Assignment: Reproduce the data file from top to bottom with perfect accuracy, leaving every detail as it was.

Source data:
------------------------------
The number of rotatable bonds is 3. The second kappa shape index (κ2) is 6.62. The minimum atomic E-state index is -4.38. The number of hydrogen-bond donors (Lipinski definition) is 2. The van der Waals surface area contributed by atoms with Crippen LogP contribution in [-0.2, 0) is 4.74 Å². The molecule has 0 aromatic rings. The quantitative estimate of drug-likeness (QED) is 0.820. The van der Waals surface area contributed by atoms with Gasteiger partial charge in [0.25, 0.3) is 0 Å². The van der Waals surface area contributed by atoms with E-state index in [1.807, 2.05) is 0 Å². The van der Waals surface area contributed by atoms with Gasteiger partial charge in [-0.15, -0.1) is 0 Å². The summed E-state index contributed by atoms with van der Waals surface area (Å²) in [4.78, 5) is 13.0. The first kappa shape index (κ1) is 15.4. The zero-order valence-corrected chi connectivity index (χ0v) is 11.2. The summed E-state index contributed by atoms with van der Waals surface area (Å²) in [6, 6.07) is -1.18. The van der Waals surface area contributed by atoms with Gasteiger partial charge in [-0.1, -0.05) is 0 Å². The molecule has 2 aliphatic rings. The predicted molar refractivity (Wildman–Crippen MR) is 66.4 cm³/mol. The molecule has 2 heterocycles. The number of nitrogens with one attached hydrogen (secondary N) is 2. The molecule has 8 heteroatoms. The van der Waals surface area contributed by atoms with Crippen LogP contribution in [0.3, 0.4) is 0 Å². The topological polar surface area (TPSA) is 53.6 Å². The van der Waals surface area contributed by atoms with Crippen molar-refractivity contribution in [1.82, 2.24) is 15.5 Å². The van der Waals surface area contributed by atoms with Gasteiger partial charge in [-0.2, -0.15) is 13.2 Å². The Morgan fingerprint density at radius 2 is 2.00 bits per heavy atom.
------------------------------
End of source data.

The number of rotatable bonds is 3. The second kappa shape index (κ2) is 6.62. The minimum atomic E-state index is -4.38. The number of hydrogen-bond donors (Lipinski definition) is 2. The van der Waals surface area contributed by atoms with Crippen LogP contribution in [-0.2, 0) is 4.74 Å². The molecule has 0 aromatic rings. The quantitative estimate of drug-likeness (QED) is 0.820. The van der Waals surface area contributed by atoms with Gasteiger partial charge in [0.25, 0.3) is 0 Å². The van der Waals surface area contributed by atoms with E-state index in [1.807, 2.05) is 0 Å². The van der Waals surface area contributed by atoms with Gasteiger partial charge in [-0.15, -0.1) is 0 Å². The summed E-state index contributed by atoms with van der Waals surface area (Å²) in [4.78, 5) is 13.0. The first kappa shape index (κ1) is 15.4. The zero-order valence-corrected chi connectivity index (χ0v) is 11.2. The summed E-state index contributed by atoms with van der Waals surface area (Å²) in [6, 6.07) is -1.18. The van der Waals surface area contributed by atoms with Gasteiger partial charge in [-0.1, -0.05) is 0 Å². The molecule has 2 aliphatic rings. The predicted molar refractivity (Wildman–Crippen MR) is 66.4 cm³/mol. The molecule has 2 heterocycles. The number of nitrogens with one attached hydrogen (secondary N) is 2. The molecule has 8 heteroatoms. The van der Waals surface area contributed by atoms with Crippen LogP contribution in [0.3, 0.4) is 0 Å². The topological polar surface area (TPSA) is 53.6 Å². The van der Waals surface area contributed by atoms with Crippen molar-refractivity contribution in [1.82, 2.24) is 15.5 Å². The van der Waals surface area contributed by atoms with Gasteiger partial charge in [-0.2, -0.15) is 13.2 Å². The Morgan fingerprint density at radius 2 is 2.00 bits per heavy atom.